A couple days ago, I went in for the next in my series of 3-month check-ups. A few odd numbers still show up for the blood cells, but everything else looks OK. It’s been 15 months since the end of chemotherapy, just over a year since my last dose of radiation. So I “graduate” to check-ups every 6 months now, and return to the annual schedule for mammograms/MRI. (Frankly, I’d prefer to skip the mammogram, but the doc likes to see one.)
So why the switch to a new schedule? After all, cancer can come back any time it pleases.
The logic goes something like this: If it’s a supremely aggressive breast cancer, it will very likely come back during the first year after treatment. After that first year, the chance of recurrence drops a bit and, in the case of triple negative disease, the chance of recurrence drops precipitously after the third year. But as is typical of the confusion in the media when it comes to health information, I also read somewhere that the peak of recurrence for triple negative tumors is in the second and third years, so I don’t know what to believe. This is one of those moments when I just turn myself over to the recommendations of the folks who know more than I do. If the doc says don’t come back for 6 months, I’m not going to argue.
Listed below are bits of news I’ve collected about recent developments related to cancer and cancer patients in general:
- Lest we think too much of our American advances in medicine, to the exclusion of developments in other places, here is an article describing the use of something called the Mobetron, a type of linear accelerator, in Japan. This unit is used for intraoperative electron-beam radiation therapy (radiation delivered *during* surgery) and has been employed for patients with pancreatic cancer since 2006 and breast cancer since 2007. Its use in Japan was inspired by results from studies in Italy. This approach makes it possible to apply a single dose of radiation directly to the cancer site during surgery, allowing the patient to avoid the 6 weeks of standard postoperative treatment. Besides the obvious advantage of shortening treatment, such an approach means the surgeon can directly see the field to be radiated and there is less damage to surrounding tissues. This technique has crossed the ocean but is not widely available yet in the U.S. If you’re interested, you can see the unit in operation (and the shameless plug for the hospital it’s at) in this video.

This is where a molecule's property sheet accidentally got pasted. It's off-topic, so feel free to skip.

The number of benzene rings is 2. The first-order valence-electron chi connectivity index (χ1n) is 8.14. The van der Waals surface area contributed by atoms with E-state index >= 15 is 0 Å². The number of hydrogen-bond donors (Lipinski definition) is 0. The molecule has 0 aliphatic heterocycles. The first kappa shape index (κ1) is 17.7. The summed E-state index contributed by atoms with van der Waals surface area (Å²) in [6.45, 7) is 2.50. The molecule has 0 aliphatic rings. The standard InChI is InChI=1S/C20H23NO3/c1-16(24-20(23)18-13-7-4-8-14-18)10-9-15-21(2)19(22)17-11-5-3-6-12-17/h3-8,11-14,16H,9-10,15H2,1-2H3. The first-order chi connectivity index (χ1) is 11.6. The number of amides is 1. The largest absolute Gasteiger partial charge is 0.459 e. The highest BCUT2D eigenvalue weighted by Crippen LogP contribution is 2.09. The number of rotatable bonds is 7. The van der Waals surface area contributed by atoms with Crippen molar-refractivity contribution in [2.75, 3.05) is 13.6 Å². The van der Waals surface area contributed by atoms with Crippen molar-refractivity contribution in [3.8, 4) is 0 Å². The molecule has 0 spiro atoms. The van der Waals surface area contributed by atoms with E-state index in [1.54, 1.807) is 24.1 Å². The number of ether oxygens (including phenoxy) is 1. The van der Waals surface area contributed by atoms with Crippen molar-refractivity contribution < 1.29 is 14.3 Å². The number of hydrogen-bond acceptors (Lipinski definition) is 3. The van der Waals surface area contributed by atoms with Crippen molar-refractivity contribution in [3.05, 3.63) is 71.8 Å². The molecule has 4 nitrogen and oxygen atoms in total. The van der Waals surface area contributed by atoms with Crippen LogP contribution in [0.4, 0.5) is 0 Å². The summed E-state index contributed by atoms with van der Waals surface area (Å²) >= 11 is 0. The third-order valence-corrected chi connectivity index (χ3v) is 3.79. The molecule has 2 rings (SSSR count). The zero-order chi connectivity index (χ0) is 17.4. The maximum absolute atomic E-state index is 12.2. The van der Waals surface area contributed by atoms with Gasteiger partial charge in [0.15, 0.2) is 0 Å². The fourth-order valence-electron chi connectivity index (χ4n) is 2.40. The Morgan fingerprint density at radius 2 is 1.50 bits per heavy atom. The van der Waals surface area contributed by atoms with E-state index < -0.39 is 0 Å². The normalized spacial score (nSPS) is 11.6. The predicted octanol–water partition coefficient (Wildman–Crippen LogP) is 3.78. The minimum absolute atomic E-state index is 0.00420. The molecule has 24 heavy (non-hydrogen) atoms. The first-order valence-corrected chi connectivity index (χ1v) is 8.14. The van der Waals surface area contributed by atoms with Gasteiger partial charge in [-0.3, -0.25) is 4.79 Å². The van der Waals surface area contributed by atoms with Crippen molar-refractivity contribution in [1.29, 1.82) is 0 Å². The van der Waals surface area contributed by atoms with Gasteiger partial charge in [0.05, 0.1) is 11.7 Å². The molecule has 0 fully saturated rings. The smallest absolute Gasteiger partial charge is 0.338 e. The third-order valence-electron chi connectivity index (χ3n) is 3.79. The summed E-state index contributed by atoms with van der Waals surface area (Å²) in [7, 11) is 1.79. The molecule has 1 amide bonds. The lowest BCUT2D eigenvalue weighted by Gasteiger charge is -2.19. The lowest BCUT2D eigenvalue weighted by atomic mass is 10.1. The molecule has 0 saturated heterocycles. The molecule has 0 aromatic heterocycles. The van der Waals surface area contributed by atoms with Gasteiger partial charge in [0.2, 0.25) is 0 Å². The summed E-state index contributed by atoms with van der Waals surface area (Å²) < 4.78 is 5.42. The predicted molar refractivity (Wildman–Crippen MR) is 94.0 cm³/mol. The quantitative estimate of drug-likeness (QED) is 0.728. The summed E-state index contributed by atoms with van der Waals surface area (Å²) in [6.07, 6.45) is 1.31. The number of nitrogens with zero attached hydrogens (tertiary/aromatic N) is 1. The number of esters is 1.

- A couple of other recent studies serve well to dispel some of what are in fact myths of cancer treatment. The first group of researchers found that depression is no more prevalent in cancer patients than in the general population of primary care patients. The second set of investigators discovered that it may not be necessary to remove a large number of lymph nodes to assess the spread of breast cancer – a procedure called lymphectomy that can sometimes lead to problems with lymphedema, a painful swelling of the arm. They found that women who have only a few nodes removed for analysis have 5-year survival rates almost identical to those who have more nodes removed. I rather wish this study had come out a little sooner, but it might not have changed the picture for me after all. Extensive removal of nodes may still be necessary for those who have Stage 3 cancer. The piece of this puzzle yet to be explained is how a doctor then determines the stage of disease, since the number of lymph nodes involved is often what distinguishes, say, Stage 2 from Stage 3. I’m sure there’s more news to come on this front.
- A friend sent me a notice about ways to prevent thyroid cancer, the rates of which have been steadily increasing over the years, particularly in women. Some researchers suspect that this increase could be a consequence of the increased use of dental x-rays and mammograms. Few of us know that the apron the dentist puts on you for x-rays has a flap that goes up around your neck to protect the thyroid. There is also something called a “thyroid guard” for use during mammograms, but most technicians don’t use them unless you ask. You can find more information about these methods of protection at one of my favorite websites, the one that investigates Internet myths and legends – Snopes.com.